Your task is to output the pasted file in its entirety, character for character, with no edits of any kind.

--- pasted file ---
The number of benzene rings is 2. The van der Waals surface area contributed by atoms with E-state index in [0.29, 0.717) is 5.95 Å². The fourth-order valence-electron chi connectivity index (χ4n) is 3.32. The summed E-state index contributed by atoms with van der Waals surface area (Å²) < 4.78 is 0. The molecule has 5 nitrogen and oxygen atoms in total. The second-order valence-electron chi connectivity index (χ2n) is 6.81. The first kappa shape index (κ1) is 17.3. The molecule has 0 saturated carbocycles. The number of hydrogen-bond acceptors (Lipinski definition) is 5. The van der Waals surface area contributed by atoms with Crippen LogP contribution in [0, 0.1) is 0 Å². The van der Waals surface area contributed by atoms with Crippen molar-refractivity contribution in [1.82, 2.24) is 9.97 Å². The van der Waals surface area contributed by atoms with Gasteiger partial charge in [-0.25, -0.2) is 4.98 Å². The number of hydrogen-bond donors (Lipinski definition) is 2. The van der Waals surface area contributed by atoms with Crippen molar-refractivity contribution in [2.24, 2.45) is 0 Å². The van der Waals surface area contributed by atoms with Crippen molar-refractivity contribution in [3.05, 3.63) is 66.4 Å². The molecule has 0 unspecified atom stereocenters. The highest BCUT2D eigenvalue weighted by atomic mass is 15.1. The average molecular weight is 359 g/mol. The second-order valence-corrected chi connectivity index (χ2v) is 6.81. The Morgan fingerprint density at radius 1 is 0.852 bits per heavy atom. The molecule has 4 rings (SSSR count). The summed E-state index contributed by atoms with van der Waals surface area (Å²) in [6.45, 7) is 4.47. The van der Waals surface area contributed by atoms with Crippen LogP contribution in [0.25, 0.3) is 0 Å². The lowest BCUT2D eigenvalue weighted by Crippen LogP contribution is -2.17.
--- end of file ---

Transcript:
The number of benzene rings is 2. The van der Waals surface area contributed by atoms with E-state index in [0.29, 0.717) is 5.95 Å². The fourth-order valence-electron chi connectivity index (χ4n) is 3.32. The summed E-state index contributed by atoms with van der Waals surface area (Å²) < 4.78 is 0. The molecule has 5 nitrogen and oxygen atoms in total. The second-order valence-electron chi connectivity index (χ2n) is 6.81. The first kappa shape index (κ1) is 17.3. The molecule has 0 saturated carbocycles. The number of hydrogen-bond acceptors (Lipinski definition) is 5. The van der Waals surface area contributed by atoms with Crippen LogP contribution in [0, 0.1) is 0 Å². The van der Waals surface area contributed by atoms with Crippen molar-refractivity contribution in [1.82, 2.24) is 9.97 Å². The van der Waals surface area contributed by atoms with Gasteiger partial charge in [-0.25, -0.2) is 4.98 Å². The number of hydrogen-bond donors (Lipinski definition) is 2. The van der Waals surface area contributed by atoms with Crippen molar-refractivity contribution in [2.24, 2.45) is 0 Å². The van der Waals surface area contributed by atoms with Crippen molar-refractivity contribution in [3.05, 3.63) is 66.4 Å². The molecule has 0 unspecified atom stereocenters. The highest BCUT2D eigenvalue weighted by atomic mass is 15.1. The average molecular weight is 359 g/mol. The second-order valence-corrected chi connectivity index (χ2v) is 6.81. The Morgan fingerprint density at radius 1 is 0.852 bits per heavy atom. The molecule has 4 rings (SSSR count). The summed E-state index contributed by atoms with van der Waals surface area (Å²) in [6.45, 7) is 4.47. The van der Waals surface area contributed by atoms with Crippen LogP contribution in [0.25, 0.3) is 0 Å². The lowest BCUT2D eigenvalue weighted by Crippen LogP contribution is -2.17.